Lynette Hill, a naturopath and homeopath at the natural medicine clinic My Remedy on Auckland’s North Shore says that: “When we have consistently impaired intestinal flora, we start to see symptoms such as allergies (asthma, skin disorders), obesity, digestive issues and Irritable Bowel Syndrome (IBS). Long-term imbalance can lead to more serious and chronic conditions. She believes there is a link to type II diabetes, heart disease, high cholesterol and even depression.


So, why wouldn’t our guts work well?

Bacteria imbalance

Good bacteria can be badly affected by antibiotics, the oral contraceptive pill, steroids, stress and aging, a poor diet, pollution and more. Harmful bacteria, on the other hand, can flourish due to a poor diet, stress or fatigue. In order for us to maintain a healthy digestive system we need to ensure that we have balanced intestinal flora with more of the good bacteria and less of the bad. An imbalance is called dysbiosis.

Lynette Hill says that it can be a good idea to replace good bacteria daily with a quality probiotic. With a gut full of balanced bacterial flora, digestive enzymes and acids should be able to cope with processing foods efficiently, so you are better off on the whole.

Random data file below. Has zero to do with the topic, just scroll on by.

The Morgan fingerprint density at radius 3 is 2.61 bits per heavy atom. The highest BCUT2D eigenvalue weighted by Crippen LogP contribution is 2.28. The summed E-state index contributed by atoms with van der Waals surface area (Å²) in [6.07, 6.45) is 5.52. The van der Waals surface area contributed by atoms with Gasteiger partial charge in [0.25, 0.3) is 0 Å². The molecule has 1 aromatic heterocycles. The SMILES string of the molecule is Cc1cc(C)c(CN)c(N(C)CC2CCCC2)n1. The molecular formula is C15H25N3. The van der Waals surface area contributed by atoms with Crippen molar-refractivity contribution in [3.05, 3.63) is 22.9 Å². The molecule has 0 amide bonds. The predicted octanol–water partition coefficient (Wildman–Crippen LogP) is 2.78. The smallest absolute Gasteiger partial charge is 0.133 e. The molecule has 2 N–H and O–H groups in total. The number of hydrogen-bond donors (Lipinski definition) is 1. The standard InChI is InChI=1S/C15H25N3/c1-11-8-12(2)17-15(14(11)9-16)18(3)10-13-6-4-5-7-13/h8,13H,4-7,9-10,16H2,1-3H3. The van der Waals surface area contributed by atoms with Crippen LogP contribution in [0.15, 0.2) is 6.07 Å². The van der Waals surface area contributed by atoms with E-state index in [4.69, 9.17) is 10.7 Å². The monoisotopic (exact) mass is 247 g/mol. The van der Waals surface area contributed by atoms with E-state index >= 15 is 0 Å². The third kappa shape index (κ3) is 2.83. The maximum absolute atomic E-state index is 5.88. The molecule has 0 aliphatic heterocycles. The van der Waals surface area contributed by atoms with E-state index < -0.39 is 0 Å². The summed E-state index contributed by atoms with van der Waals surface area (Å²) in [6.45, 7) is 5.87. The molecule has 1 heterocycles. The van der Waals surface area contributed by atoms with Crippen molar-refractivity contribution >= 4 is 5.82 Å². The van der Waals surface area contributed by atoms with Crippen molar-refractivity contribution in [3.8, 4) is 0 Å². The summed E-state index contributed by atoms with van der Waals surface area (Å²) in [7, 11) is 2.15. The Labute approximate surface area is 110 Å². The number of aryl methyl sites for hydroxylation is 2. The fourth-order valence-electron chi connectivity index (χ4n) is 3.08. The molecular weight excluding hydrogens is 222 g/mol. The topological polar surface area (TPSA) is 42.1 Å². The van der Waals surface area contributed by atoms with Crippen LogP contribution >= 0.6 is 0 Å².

Our diet has changed dramatically. Lynette says that traditional diets around the world typically included raw and fermented food such as yoghurt, kefir, sauerkraut, and fermented fish, all containing many strains of beneficial bacterium.

“These days we eat ‘stuff’ that resembles food in the way it looks and smells and is shaped but it isn’t really food – it is often heavily processed and even deodorised. In many ways this ‘stuff’ is foreign to our bodies, which is designed to break down whole foods.

“Additionally, helpful bacteria is often missing and has been replaced with preservatives, starches, sugars, vegetable oils, flavour enhancers and bulking products. Starches and sugars alter the balance of good bacteria by feeding harmful bacteria,” says Lynette.

Stress and fatigue

For the gut to work efficiently, we need to be relaxed. Unfortunately, in modern day life we are often suffering from stress and fatigue.

Stress particularly affects our gut by altering the population of our bacterial colonies and causing imbalances so there is a shortage of good bacterial flora. This can have detrimental effect on the gastrointestinal tract by inhibiting gastric acid release (which activate digestive enzymes that help break down foods) or in the bowel with motility changes (abnormal contractions), so you should really just take time out to relax and focus your attention on the all-important job of eating!